H.E. Mr Janez JanšaPrime MinisterRepublic of Slovenia
Day 1 :18th October 2021
All session times correspond to Central European Time Zone (Paris time).
Opening Remarks: Building innovative and inclusive governments
The COVID-19 recovery presents an opportunity for governments to refresh their approach to public governance; to take a more deliberate approach to public and cross-sectoral innovation while ensuring that inclusion remains central to the work of government. This panel will reflect on how innovation and inclusion can stand as pillars for governance as governments seek to shape and steer recovery efforts.
BLOCK 1: Anticipating the Future
Panel Discussion: Building national governance capacities to work towards desirable futures
Governments worldwide are using strategic foresight and anticipatory innovation governance to get ahead of disruptions, to build resilience, and to make policy in a more robust way. Irreducible uncertainty and complexity highlight the limitations of traditional forecast-based planning. This session will demonstrate how governments are embracing other future-oriented governance approaches in practice.
BLOCK 2: Innovation in practice
Panel Discussion: Anticipation to bold missions: Shaping the future through missions and anticipation
With challenges like climate change, sustainable transport, clean oceans, cancer and pandemics ahead, short-term, single stakeholder approaches are no longer sufficient. Mission-oriented innovation has become one of the most significant vehicles for tackling complex challenges. How do you avoid lock-in in a mission setting and design missions that are adaptive and open for experimental designs? How do future and foresight methodologies fit into missions and is it possible to future-proof a mission? This session discusses the role of the state in shaping missions by convening and coordinating actors around wicked issues that require long-term, future-oriented governance.
Neville ReeveHead of Sector - MissionsEuropean Commission, DG Research and Innovation
Kristin Karlsrud HaugseSenior AdvisorNorwegian Digitalisation Agency
Anne-Marie Levy RasmussenCEOInnovation Fund Denmark
Cat TullyManaging DirectorSchool of International Futures (SOIF)
02ModeratorPiret TõnuristInnovation LeadOECD
Panel Discussion: Public sector skills for the Future
In a rapidly changing, globalised world, the need for a constantly adapting set of skills has emerged. Equipping public sector organizations with the vision and flexibility to adapt to changing circumstances is key. Developing effective talent management strategies can help manage the loss of institutional memory while bringing in and retaining new skills and competencies. This implies a shift from passive management to proactive engagement of leadership and staff and potential new competency and work organization models.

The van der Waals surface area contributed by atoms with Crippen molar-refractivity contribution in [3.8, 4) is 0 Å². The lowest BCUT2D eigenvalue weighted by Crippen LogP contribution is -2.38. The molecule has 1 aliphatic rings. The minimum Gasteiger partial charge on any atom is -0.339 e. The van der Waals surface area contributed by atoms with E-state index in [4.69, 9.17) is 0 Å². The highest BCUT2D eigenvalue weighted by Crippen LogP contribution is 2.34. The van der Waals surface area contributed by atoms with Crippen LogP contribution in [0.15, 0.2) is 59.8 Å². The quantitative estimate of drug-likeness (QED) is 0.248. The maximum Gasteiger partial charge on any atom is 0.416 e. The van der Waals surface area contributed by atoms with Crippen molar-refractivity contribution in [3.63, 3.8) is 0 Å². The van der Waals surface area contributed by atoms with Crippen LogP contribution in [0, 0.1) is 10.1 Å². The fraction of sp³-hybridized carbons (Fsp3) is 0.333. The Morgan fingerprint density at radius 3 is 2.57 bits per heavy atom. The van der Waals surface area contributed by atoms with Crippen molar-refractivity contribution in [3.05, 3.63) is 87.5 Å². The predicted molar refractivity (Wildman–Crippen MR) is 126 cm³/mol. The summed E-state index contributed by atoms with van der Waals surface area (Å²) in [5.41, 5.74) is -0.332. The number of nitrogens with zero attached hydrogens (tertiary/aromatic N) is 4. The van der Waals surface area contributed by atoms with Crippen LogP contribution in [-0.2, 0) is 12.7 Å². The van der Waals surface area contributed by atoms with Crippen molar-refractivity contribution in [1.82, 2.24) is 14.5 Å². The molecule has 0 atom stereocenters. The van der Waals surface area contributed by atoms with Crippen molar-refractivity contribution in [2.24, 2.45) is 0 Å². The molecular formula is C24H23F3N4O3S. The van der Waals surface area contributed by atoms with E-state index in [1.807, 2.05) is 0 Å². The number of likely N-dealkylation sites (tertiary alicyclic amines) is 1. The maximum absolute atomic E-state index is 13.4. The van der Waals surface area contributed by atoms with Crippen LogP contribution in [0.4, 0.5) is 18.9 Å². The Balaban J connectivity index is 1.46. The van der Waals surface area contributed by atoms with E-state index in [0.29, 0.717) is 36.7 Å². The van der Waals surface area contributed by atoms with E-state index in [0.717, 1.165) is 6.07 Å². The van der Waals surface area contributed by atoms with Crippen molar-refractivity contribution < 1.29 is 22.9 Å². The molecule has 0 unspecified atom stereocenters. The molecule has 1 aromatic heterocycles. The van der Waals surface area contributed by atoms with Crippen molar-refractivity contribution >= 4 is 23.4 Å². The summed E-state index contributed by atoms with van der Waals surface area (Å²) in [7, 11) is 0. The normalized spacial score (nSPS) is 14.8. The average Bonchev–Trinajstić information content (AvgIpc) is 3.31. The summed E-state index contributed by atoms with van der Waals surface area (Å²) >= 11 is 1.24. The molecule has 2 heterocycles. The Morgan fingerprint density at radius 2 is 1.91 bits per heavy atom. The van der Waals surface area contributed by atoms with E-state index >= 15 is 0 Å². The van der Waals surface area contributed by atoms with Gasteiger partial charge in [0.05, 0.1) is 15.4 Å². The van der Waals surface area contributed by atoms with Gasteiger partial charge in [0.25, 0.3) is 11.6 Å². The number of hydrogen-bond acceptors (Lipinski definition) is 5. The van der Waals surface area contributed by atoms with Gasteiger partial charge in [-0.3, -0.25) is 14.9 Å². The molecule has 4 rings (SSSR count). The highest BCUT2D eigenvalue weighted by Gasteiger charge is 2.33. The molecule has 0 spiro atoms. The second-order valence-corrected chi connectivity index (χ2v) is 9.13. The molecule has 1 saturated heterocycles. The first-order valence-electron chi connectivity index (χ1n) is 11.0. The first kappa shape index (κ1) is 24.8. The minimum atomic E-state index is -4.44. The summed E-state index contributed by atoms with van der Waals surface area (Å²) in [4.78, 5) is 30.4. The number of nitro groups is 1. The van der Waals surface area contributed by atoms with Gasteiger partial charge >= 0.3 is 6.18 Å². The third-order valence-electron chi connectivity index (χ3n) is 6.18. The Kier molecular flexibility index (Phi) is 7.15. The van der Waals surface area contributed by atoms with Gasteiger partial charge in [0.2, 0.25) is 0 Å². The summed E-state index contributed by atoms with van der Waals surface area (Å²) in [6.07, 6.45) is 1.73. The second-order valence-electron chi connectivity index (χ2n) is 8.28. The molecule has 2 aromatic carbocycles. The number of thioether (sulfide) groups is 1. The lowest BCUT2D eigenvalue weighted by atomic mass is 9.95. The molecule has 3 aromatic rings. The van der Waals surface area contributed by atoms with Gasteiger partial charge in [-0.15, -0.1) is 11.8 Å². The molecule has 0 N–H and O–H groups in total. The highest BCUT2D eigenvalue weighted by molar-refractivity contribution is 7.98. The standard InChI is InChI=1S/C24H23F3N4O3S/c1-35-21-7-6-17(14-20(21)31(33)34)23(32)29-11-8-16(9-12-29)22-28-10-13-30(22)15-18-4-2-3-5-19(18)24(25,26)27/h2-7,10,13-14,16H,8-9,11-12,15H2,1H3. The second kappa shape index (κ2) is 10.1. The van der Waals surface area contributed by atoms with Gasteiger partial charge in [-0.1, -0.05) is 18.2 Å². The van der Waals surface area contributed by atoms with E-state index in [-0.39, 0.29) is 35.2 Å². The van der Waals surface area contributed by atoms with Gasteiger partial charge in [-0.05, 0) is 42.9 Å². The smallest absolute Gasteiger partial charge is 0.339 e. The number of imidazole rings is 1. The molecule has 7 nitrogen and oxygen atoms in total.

Cheryl ChungCo-director of Executive EducationLee Kuan Yew School of Public Policy
Katarina Primožič RamovešHead of HRNil d.o.o.
Peter PogačarDirector GeneralPublic Sector Directorate, Ministry of Public Administration, Slovenia
02ModeratorDaniel GersonSenior Manager, Public Employment and ManagementOECD
BLOCK 3: Managing innovation
Panel Discussion: Managing innovation in the public sector: From ecosystems & portfolios to action
How can governments support innovation efforts and approaches where they are most needed? Innovation portfolio management is becoming a core practice for intentional and proactive public sector innovation units seeking to steward innovation portfolios among an ecosystem of actors, including emerging strategies for catalysing and sustaining collective system change. This session will explore how innovation portfolio practices help build clarity of purpose for innovation, oversight of the interrelationships between innovation support activities, prompt ideas for change, and signal deficiencies and gaps.
Panel Discussion: Changing the relationship between government and citizens though democratic innovations
People’s expectations about participation in public decision making has changed. Citizens are less trusting of government, but are also more engaged on issues that affect them and their community. They expect to be involved in a range of ways that allow them to contribute meaningfully to decisions that impact them. Democratic innovations - institutions that deepen people’s participation in political decision making processes - have been shifting power towards citizens, allowing them to inform and shape how policies and services are designed. This session will explore examples of democratic innovations being designed and implemented in a way for citizen participation to be productive, and the effect this has on improving public decision making and strengthening society’s democratic fitness.
Dan PodjedExecutive AdvisorEASA Applied Anthropology Network
Gaëtane Ricard-NihoulMemberCommon Secretariat of The Conference On the Future of Europe
Zakia ElvangDemocracy Advisor and EntrepreneurWe Do Democracy
Pepijn KennisMemberBrussels Parliament for citizens’ movement
Jon AlexanderCo-founder and DirectorNew Citizenship Project